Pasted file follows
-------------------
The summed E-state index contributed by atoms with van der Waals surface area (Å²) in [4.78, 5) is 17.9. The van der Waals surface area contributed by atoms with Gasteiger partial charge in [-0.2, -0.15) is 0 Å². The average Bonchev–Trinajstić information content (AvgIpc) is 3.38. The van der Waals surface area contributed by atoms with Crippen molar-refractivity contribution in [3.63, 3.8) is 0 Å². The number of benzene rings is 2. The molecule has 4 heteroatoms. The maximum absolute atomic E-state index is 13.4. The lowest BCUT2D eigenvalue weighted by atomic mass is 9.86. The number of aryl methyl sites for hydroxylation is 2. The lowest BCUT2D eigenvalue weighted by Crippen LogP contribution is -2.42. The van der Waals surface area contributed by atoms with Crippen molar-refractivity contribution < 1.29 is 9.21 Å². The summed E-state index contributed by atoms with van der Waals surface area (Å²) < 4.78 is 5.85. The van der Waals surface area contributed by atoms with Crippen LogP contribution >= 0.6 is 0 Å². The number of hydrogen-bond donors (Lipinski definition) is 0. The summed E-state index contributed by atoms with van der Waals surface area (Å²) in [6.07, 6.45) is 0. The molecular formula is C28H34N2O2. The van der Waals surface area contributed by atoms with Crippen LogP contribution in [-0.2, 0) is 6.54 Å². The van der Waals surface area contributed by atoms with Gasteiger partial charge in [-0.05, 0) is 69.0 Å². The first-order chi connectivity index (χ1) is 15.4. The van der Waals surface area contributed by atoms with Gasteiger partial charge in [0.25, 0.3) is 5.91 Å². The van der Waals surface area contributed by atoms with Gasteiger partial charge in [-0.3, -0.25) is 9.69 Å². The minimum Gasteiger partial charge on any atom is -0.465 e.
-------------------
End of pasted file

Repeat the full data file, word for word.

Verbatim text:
The summed E-state index contributed by atoms with van der Waals surface area (Å²) in [4.78, 5) is 17.9. The van der Waals surface area contributed by atoms with Gasteiger partial charge in [-0.2, -0.15) is 0 Å². The average Bonchev–Trinajstić information content (AvgIpc) is 3.38. The van der Waals surface area contributed by atoms with Crippen molar-refractivity contribution in [3.63, 3.8) is 0 Å². The number of benzene rings is 2. The molecule has 4 heteroatoms. The maximum absolute atomic E-state index is 13.4. The lowest BCUT2D eigenvalue weighted by atomic mass is 9.86. The number of aryl methyl sites for hydroxylation is 2. The lowest BCUT2D eigenvalue weighted by Crippen LogP contribution is -2.42. The van der Waals surface area contributed by atoms with Crippen molar-refractivity contribution < 1.29 is 9.21 Å². The summed E-state index contributed by atoms with van der Waals surface area (Å²) < 4.78 is 5.85. The van der Waals surface area contributed by atoms with Crippen LogP contribution >= 0.6 is 0 Å². The number of hydrogen-bond donors (Lipinski definition) is 0. The summed E-state index contributed by atoms with van der Waals surface area (Å²) in [6.07, 6.45) is 0. The molecular formula is C28H34N2O2. The van der Waals surface area contributed by atoms with Crippen LogP contribution in [-0.2, 0) is 6.54 Å². The van der Waals surface area contributed by atoms with Gasteiger partial charge in [-0.05, 0) is 69.0 Å². The first-order chi connectivity index (χ1) is 15.4. The van der Waals surface area contributed by atoms with Gasteiger partial charge in [0.25, 0.3) is 5.91 Å². The van der Waals surface area contributed by atoms with Gasteiger partial charge in [-0.3, -0.25) is 9.69 Å². The minimum Gasteiger partial charge on any atom is -0.465 e.